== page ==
Currently Lynn Osterkamp is conducting a survey for authors who have used pod subsidy publishers and would like their feed back.
You can take part in this survey at the following link;
Here are my generally posted comments about Lynn’s survey.
I’m a little bemused as well about some of the negative criticism. I welcome any survey or analysis on subsidy publishing. I find any heated discussion on this topic seems to throw up as much about the attitude of traditionally published authors as it does about the subsidy published ones! I think authors who have been published through both channels will, perhaps, return a fairer and more balanced view of the subsidy publishing experience.
As different authors will have had varying experiences with subsidy publishers, all will answer the survey questions in a highly subjective manner. I think every author is on their own journey, and often, that journey is pre-determined by their starting point they choose in an effort to be published. I’ve been researching POD subsidy publishers for a while and I’ve found that writers (because all authors are first writers) fall into three broad groups.
Group 1 – Those who write for pleasure and have limited or little understanding of the publishing world. They set out on their writing journey and often, many of them will board the first bus that arrives. They board the Big Bright Subsidy Bus, because it seems to be the first bus to arrive, even though they have not quite worked out where it is they are going.
Group 2 – Those who don’t see themselves as writers and pursue entirely different journeys. Somewhere along the way, something wonderful/extraordinary/tragic/notable(read celebrity/politician etc) happens them, and they decide to write about their experience. With belief and support and champions close around them; most of these writers will ultimately board the Traditional Bus, that’s if the driver thinks they really have a book in them and the masses will want to read it.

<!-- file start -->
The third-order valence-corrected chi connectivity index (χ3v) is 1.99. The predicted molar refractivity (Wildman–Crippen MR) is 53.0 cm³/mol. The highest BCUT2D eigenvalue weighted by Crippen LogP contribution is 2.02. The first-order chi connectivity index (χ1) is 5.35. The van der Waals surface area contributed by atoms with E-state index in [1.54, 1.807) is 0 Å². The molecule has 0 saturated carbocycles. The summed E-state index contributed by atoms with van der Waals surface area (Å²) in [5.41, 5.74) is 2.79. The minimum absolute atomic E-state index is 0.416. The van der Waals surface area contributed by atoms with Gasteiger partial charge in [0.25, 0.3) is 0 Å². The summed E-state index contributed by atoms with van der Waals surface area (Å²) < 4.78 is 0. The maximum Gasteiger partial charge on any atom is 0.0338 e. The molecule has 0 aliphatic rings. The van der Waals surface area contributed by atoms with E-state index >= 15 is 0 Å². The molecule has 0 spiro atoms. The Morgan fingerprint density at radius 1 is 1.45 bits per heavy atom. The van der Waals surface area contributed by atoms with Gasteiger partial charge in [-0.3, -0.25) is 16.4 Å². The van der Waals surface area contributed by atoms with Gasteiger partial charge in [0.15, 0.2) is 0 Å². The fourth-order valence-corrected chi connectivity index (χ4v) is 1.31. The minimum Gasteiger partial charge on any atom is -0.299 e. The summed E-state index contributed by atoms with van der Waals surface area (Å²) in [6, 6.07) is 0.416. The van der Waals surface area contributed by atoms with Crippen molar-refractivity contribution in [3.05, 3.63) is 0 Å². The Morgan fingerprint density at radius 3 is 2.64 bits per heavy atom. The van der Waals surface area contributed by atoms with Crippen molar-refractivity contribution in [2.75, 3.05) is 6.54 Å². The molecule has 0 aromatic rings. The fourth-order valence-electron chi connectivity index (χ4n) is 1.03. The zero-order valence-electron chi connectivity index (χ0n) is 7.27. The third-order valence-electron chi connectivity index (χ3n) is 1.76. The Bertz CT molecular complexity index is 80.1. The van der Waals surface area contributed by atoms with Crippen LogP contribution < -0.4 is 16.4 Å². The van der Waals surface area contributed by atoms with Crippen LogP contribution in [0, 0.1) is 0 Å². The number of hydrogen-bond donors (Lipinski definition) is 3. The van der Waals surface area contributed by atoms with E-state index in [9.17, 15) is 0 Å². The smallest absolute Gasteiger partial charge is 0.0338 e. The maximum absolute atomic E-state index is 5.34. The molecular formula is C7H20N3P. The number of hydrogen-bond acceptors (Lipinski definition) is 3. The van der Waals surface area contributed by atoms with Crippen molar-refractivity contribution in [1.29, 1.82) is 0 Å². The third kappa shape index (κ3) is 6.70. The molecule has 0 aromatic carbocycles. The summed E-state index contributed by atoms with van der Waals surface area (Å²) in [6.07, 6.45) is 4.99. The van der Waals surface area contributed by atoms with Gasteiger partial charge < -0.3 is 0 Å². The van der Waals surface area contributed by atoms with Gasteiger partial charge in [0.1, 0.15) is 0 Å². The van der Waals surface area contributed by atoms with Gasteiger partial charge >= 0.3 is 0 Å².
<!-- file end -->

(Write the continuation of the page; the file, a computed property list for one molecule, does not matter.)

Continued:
Group 3 – The most interesting group. They know/believe with a real purpose that they are writers. Doggedly, they will not let go of this, even if their belief is misplaced. They may study literature, the arts, join a writing workshop, but along their journey they will hone their skills. Some may find themselves working behind the scenes in media(print/tv/promotional), all the time they are becoming more familiar and accustomed to the publishing world. Some of these writers because of their ‘knowledge’ will publish traditionally, and then, perhaps grow frustrated with the industry, eventually moving to subsidy or self-publishing. A small few will subsidy or self-publish directly, and then get the opportunity to move to traditional publishing.
I do believe that many of the above groups will merge over the next 10 years with the advent of in-bookstore pod technology, the general traditional publishers embracing pod technology for 50% or more of the books they publish; the continued development of digital print and E-publishing; a continued reduction in pod digital costs per book, and ultimately a proper ethical publishing charter that all pod subsidy publishers will have to sign to operate as a business.
Lynn, I welcome and wish you the very best with your survey.